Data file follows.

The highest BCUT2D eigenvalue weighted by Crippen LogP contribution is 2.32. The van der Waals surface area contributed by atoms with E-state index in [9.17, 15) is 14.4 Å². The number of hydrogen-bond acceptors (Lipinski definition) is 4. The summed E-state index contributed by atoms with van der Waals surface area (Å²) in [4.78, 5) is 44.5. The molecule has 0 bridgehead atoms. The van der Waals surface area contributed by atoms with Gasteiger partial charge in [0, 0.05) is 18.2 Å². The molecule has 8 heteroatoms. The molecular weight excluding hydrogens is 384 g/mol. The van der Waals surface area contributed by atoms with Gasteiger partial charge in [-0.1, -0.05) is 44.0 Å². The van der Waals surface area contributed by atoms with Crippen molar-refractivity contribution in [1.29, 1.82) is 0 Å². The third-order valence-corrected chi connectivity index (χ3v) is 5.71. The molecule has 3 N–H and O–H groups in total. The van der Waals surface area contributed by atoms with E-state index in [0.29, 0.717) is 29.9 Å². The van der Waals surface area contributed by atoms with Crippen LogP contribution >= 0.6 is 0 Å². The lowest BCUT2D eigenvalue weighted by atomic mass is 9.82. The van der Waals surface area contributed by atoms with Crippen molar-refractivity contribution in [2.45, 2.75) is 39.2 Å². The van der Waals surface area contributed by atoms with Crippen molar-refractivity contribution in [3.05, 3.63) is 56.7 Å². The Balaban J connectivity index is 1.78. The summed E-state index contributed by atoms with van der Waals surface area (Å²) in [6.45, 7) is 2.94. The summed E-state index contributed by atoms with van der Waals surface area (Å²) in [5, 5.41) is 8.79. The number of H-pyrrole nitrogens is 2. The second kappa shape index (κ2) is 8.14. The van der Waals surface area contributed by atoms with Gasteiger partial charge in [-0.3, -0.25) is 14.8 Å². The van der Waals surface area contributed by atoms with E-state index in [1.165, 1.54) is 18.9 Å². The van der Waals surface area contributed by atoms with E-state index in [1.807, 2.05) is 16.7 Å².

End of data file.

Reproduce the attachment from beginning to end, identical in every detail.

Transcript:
The highest BCUT2D eigenvalue weighted by Crippen LogP contribution is 2.32. The van der Waals surface area contributed by atoms with E-state index in [9.17, 15) is 14.4 Å². The number of hydrogen-bond acceptors (Lipinski definition) is 4. The summed E-state index contributed by atoms with van der Waals surface area (Å²) in [4.78, 5) is 44.5. The molecule has 0 bridgehead atoms. The van der Waals surface area contributed by atoms with Gasteiger partial charge in [0, 0.05) is 18.2 Å². The molecule has 8 heteroatoms. The molecular weight excluding hydrogens is 384 g/mol. The van der Waals surface area contributed by atoms with Gasteiger partial charge in [-0.1, -0.05) is 44.0 Å². The van der Waals surface area contributed by atoms with Crippen molar-refractivity contribution in [1.29, 1.82) is 0 Å². The third-order valence-corrected chi connectivity index (χ3v) is 5.71. The molecule has 3 N–H and O–H groups in total. The van der Waals surface area contributed by atoms with E-state index in [0.29, 0.717) is 29.9 Å². The van der Waals surface area contributed by atoms with Crippen LogP contribution >= 0.6 is 0 Å². The lowest BCUT2D eigenvalue weighted by atomic mass is 9.82. The van der Waals surface area contributed by atoms with Crippen molar-refractivity contribution in [2.45, 2.75) is 39.2 Å². The van der Waals surface area contributed by atoms with Crippen molar-refractivity contribution in [3.05, 3.63) is 56.7 Å². The Balaban J connectivity index is 1.78. The summed E-state index contributed by atoms with van der Waals surface area (Å²) in [6.45, 7) is 2.94. The summed E-state index contributed by atoms with van der Waals surface area (Å²) in [5, 5.41) is 8.79. The number of H-pyrrole nitrogens is 2. The second kappa shape index (κ2) is 8.14. The van der Waals surface area contributed by atoms with Gasteiger partial charge in [-0.3, -0.25) is 14.8 Å². The van der Waals surface area contributed by atoms with E-state index in [1.165, 1.54) is 18.9 Å². The van der Waals surface area contributed by atoms with E-state index in [1.807, 2.05) is 16.7 Å².